Limitations on the right to respect for the family under Articles 17 and 23 of the ICCPR will not violate those articles if the measures in question are lawful and non‑arbitrary. An interference with respect for the family will be consistent with the ICCPR where it is necessary and proportionate, in accordance with the provisions, aims and objectives of the ICCPR, and is reasonable in the individual circumstances.

 

Permissible limitations

As set out above, autonomous sanctions regimes are authorised by domestic law and are not unlawful.

 

As the listing criteria in regulation 6A of the Regulations are drafted to address themes of international concern, and the listings in the Instrument are made in relation to specific foreign countries where those themes arise, it is highly unlikely, as a practical matter, that a person declared for a travel ban will hold an Australian visa, usually reside in Australia, or have immediate family in Australia.

 

The Department of Foreign Affairs and Trade consults relevant agencies as appropriate in advance of a listing of a person with known connections to Australia to determine the possible impacts of the listing on any family members in Australia.

 

To the extent that the travel bans imposed pursuant to the Instrument engage and limit the right to respect for the family in a particular case, the Regulations provide sufficient flexibility to treat different cases differently.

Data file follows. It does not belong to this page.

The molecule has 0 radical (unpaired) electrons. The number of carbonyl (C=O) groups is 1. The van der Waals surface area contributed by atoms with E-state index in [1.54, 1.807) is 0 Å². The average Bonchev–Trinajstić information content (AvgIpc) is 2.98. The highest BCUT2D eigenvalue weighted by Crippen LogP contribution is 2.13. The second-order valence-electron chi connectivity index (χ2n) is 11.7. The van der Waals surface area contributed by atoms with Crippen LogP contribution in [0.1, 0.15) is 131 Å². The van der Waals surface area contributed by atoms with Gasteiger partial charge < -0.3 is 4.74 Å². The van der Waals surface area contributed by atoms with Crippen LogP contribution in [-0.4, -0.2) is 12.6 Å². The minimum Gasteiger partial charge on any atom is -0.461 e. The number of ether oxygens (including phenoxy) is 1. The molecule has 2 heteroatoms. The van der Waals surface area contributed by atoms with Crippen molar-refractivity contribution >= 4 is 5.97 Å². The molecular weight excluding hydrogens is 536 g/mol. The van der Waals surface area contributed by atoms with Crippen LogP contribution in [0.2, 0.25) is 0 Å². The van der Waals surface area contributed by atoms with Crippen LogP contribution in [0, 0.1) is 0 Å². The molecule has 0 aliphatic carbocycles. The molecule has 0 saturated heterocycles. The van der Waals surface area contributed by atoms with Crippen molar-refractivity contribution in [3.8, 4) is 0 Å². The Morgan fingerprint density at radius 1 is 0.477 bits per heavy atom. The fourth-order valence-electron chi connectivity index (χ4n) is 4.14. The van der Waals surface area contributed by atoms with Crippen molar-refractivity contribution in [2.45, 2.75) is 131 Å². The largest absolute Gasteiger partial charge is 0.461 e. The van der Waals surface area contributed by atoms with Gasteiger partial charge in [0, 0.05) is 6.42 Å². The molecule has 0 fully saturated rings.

Regulation 19 of the Regulations provides that the Minister may waive the operation of a travel ban on the grounds that it would be either: (a) in the national interest; or (b) on humanitarian grounds. This decision is subject to natural justice requirements, and may be judicially reviewed. This provides a mechanism to address circumstances in which issues such as the possible separation of family members in Australia are involved. In any case, were such a separation to take place, for the reasons outlined in relation to Article 17 above, such a separation would reasonable, necessary and proportionate justified in the achieving the objective of the Instrument.

 

Accordingly, any interference with the right to respect for the family created by the operation of the Instrument is not unlawful or arbitrary and, therefore, consistent with Australia’s obligations under Articles 17 and 23 of the ICCPR.

 

Right to an adequate standard of living

 

Right

The right to an adequate standard of living is contained in Article 11(1) of the International Covenant on Economic, Social and Cultural Rights (ICESCR) and requires States to ensure the availability and accessibility of the resources that are essential to the realisation of the right: namely, food, water, and housing.

 

Article 4 of the ICESCR provides that this right may be subject to such limitations ‘as are determined by law only in so far as this may be compatible with the nature of these rights and solely for the purpose of promoting the general welfare in a democratic society’. To be consistent with the ICESCR, limitations must be proportionate.

 

Permissible limitations

 

Any limitation on the enjoyment of Article 11(1), to the extent that it occurs, is reasonable and necessary to achieve the objective of the Instrument and are proportionate due to the targeted nature of listings.